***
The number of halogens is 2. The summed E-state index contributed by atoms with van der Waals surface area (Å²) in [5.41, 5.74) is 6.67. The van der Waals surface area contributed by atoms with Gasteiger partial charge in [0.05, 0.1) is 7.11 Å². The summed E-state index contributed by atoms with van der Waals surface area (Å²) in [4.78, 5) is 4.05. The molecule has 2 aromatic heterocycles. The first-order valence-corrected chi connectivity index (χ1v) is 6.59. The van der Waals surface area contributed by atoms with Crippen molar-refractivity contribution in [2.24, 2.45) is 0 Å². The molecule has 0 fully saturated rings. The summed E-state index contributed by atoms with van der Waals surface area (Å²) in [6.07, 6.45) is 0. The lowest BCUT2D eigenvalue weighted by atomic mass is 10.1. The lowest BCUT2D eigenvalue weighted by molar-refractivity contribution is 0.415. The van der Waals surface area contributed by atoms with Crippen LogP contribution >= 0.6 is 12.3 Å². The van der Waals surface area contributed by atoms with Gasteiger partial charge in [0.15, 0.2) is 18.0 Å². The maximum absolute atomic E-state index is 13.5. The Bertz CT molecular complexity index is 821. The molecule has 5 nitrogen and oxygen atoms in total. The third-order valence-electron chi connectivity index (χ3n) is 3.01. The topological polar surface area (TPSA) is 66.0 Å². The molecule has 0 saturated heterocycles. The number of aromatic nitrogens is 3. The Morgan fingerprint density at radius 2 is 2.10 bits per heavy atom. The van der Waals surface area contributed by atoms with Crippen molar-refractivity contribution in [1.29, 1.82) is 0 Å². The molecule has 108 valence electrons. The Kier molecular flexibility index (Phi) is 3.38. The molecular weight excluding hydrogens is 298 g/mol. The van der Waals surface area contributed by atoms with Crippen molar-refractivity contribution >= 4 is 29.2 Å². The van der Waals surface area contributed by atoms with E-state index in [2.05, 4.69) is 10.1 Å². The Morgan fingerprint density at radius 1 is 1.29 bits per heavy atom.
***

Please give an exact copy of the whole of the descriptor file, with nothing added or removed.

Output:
The number of halogens is 2. The summed E-state index contributed by atoms with van der Waals surface area (Å²) in [5.41, 5.74) is 6.67. The van der Waals surface area contributed by atoms with Gasteiger partial charge in [0.05, 0.1) is 7.11 Å². The summed E-state index contributed by atoms with van der Waals surface area (Å²) in [4.78, 5) is 4.05. The molecule has 2 aromatic heterocycles. The first-order valence-corrected chi connectivity index (χ1v) is 6.59. The van der Waals surface area contributed by atoms with Crippen molar-refractivity contribution in [2.24, 2.45) is 0 Å². The molecule has 0 fully saturated rings. The summed E-state index contributed by atoms with van der Waals surface area (Å²) in [6.07, 6.45) is 0. The lowest BCUT2D eigenvalue weighted by atomic mass is 10.1. The lowest BCUT2D eigenvalue weighted by molar-refractivity contribution is 0.415. The van der Waals surface area contributed by atoms with Crippen LogP contribution >= 0.6 is 12.3 Å². The van der Waals surface area contributed by atoms with Gasteiger partial charge in [0.15, 0.2) is 18.0 Å². The maximum absolute atomic E-state index is 13.5. The Bertz CT molecular complexity index is 821. The molecule has 5 nitrogen and oxygen atoms in total. The third-order valence-electron chi connectivity index (χ3n) is 3.01. The topological polar surface area (TPSA) is 66.0 Å². The molecule has 0 saturated heterocycles. The number of aromatic nitrogens is 3. The Morgan fingerprint density at radius 2 is 2.10 bits per heavy atom. The van der Waals surface area contributed by atoms with Crippen molar-refractivity contribution in [1.29, 1.82) is 0 Å². The molecule has 108 valence electrons. The Kier molecular flexibility index (Phi) is 3.38. The molecular weight excluding hydrogens is 298 g/mol. The van der Waals surface area contributed by atoms with Crippen molar-refractivity contribution >= 4 is 29.2 Å². The van der Waals surface area contributed by atoms with E-state index in [2.05, 4.69) is 10.1 Å². The Morgan fingerprint density at radius 1 is 1.29 bits per heavy atom.